Falling in love with Sarajevo was pretty much instant for me. Before I could even see it in the daylight or really knew anything about it, there was just something that I was immediately attracted to which to this day I still can’t fully explain. Then again, that’s true love for you.
I’ve already put out there why you shouldn’t miss Sarajevo on your next trip to Europe based on my first visit, but now after my second, third, and fourth trip, it’s time to share some things I don’t think you should miss once you finally get there.
1) Zlatna Ribica
Golden fishy (address: Kaptol 5) has to be one of my favorite cafe/bars in the world and I think once you set foot in the place you will understand why. It’s fabulously kitschy and cozy – like your elegant, hoarder Grandmother’s living room on crack. Would take days, maybe weeks, to fully inspect all the random “stuff” hanging, sitting, and floating around in that place. Add some of their delicious rakija into the mix and it could even take years.
2) Kino Bosna
While we are on the topic of rakija and international cocktails, Kino Bosna (address: Alipašina 19) is a bar you should know about. Actually it’s just an old movie theater that was turned into an establishment that serves alcoholic beverages and kids get wild, but nevertheless… It’s not on any of the main bar drags and a tad nondescript from the outside which is why it’s easily missable.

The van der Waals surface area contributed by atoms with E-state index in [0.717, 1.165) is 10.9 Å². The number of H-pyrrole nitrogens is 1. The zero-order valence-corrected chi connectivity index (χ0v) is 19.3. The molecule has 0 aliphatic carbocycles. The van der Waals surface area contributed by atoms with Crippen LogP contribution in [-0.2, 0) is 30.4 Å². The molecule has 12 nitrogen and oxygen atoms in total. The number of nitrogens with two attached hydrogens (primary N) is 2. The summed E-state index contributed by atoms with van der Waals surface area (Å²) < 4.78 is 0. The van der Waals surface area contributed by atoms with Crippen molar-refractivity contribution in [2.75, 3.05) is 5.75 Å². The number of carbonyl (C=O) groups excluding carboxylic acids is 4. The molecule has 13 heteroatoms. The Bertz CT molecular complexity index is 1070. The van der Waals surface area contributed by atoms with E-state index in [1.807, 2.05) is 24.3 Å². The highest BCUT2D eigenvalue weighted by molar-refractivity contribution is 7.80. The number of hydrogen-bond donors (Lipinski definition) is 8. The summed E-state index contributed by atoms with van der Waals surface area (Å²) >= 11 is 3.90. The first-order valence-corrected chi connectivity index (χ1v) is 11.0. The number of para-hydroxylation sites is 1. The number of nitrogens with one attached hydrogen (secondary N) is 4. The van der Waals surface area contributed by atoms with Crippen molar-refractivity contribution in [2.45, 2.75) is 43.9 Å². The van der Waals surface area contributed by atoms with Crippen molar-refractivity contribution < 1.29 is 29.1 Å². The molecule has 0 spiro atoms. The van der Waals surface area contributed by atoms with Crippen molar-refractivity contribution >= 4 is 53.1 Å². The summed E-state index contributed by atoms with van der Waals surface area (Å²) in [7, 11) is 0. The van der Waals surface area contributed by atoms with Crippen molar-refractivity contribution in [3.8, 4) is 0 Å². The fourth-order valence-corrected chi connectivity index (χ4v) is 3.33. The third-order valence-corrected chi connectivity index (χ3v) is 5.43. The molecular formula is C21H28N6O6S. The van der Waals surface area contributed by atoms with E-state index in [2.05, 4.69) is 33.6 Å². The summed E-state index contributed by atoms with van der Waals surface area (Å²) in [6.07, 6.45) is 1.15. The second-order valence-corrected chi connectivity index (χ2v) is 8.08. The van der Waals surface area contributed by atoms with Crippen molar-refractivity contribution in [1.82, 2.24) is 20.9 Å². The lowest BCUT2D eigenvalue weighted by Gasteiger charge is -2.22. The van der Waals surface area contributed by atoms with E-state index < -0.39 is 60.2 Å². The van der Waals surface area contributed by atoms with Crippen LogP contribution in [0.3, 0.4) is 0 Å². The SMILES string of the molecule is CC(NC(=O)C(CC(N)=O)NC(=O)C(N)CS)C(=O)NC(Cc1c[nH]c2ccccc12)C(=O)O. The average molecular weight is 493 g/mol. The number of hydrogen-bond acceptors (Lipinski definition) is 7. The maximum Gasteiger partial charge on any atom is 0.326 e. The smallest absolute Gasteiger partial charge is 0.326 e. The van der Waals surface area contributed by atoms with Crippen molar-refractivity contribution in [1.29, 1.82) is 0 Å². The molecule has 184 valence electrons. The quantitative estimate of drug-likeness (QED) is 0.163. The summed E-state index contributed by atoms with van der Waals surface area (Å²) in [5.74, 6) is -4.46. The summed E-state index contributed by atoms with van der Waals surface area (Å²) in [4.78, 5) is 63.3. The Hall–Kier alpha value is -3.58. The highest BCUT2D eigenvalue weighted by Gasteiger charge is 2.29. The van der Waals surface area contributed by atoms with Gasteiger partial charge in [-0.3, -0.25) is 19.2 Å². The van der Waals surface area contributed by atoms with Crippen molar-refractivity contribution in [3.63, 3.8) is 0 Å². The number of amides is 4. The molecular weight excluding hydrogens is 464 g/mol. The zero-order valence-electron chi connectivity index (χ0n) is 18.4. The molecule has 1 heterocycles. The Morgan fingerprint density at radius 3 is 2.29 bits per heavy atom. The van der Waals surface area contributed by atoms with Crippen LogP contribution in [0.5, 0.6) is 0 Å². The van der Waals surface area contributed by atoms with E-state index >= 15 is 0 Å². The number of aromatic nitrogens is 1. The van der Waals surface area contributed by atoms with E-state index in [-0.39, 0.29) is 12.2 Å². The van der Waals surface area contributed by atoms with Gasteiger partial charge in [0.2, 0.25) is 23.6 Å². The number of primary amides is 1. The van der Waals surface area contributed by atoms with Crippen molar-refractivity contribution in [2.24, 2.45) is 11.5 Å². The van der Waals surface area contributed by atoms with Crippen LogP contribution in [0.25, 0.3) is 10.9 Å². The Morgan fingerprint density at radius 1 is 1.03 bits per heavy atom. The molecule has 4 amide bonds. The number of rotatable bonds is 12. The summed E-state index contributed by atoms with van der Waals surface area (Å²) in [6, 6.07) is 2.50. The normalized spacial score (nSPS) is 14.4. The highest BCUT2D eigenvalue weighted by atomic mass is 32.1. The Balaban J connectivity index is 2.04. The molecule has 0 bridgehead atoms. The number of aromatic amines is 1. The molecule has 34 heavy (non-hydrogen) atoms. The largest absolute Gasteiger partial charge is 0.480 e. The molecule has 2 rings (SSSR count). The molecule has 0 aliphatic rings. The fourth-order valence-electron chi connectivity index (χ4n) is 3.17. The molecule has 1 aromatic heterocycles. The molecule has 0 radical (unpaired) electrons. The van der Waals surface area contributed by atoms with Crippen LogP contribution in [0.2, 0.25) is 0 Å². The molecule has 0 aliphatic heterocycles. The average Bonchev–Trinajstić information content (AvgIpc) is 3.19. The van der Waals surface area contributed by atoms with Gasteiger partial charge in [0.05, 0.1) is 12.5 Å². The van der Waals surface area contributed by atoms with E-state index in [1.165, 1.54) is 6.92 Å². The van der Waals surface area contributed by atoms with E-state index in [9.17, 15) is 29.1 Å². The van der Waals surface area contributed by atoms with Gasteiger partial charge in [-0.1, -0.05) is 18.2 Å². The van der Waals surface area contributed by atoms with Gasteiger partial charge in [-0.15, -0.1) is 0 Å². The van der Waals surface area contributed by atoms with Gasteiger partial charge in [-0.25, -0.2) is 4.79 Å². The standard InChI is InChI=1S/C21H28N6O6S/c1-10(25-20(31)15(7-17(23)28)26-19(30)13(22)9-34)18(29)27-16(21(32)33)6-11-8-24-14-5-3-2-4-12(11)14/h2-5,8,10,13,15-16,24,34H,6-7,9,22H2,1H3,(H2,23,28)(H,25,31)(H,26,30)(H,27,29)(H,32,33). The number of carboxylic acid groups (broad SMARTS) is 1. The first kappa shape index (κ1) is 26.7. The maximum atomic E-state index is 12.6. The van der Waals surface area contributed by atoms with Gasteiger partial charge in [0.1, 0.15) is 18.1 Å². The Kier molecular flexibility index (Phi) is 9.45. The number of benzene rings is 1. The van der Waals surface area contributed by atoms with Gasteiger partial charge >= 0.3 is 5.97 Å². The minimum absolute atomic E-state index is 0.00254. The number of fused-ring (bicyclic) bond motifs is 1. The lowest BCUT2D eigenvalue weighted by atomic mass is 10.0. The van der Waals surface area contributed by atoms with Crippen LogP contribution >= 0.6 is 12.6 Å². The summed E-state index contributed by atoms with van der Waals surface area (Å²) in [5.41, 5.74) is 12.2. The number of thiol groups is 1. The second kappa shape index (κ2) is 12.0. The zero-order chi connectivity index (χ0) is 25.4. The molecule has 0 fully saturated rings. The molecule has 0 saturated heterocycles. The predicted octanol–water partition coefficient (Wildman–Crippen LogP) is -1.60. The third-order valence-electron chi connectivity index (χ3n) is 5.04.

Though kind of a dive and if you’re over 25 you might be the oldest person in there, the drinks are the cheapest I’ve seen in Sarajevo and it’s full of interesting characters who may or may not serenade you with some Mariah Carey, Guns n’ Roses and Freddie Mercury if the mood is right. Basically it’s a place to at least try if you like the nightlife, to boogie, and not spend a fortune on it. Then move on.
3) Cevapcici at Zeljo
You can get cevapcici/cevapi all around the Balkans, but cevapi in Sarajevo is pretty much a legend. There are cevabdzinicas on every corner it seems, but there is one – actually 2 – that stand out above all the rest in my mind and that is Zeljo 1 and Zeljo 2 (named after a local football club). So nice they serve it twice and just diagonal from each other on Kundurdiluk in the center of Bascarsija.
For less than $7 you can get a pretty bomb meal that includes 5-10 cevapi (mixed beef and lamb sausages) with onions in somun bread and a glass of kiselo mlijeko (sour milk). Make sure you ask for it with kaymak (creamy cheese deliciousness). You won’t regret it unless you are vegan or lactose intolerant, and your taste buds will thank you.
*Cigarette at the end is totally optional, but will definitely earn you some invisible high fives from the older gen who remember a time when they were actually included in the price of a meal.
4) Baščaršija and Stari Grad’s authenticity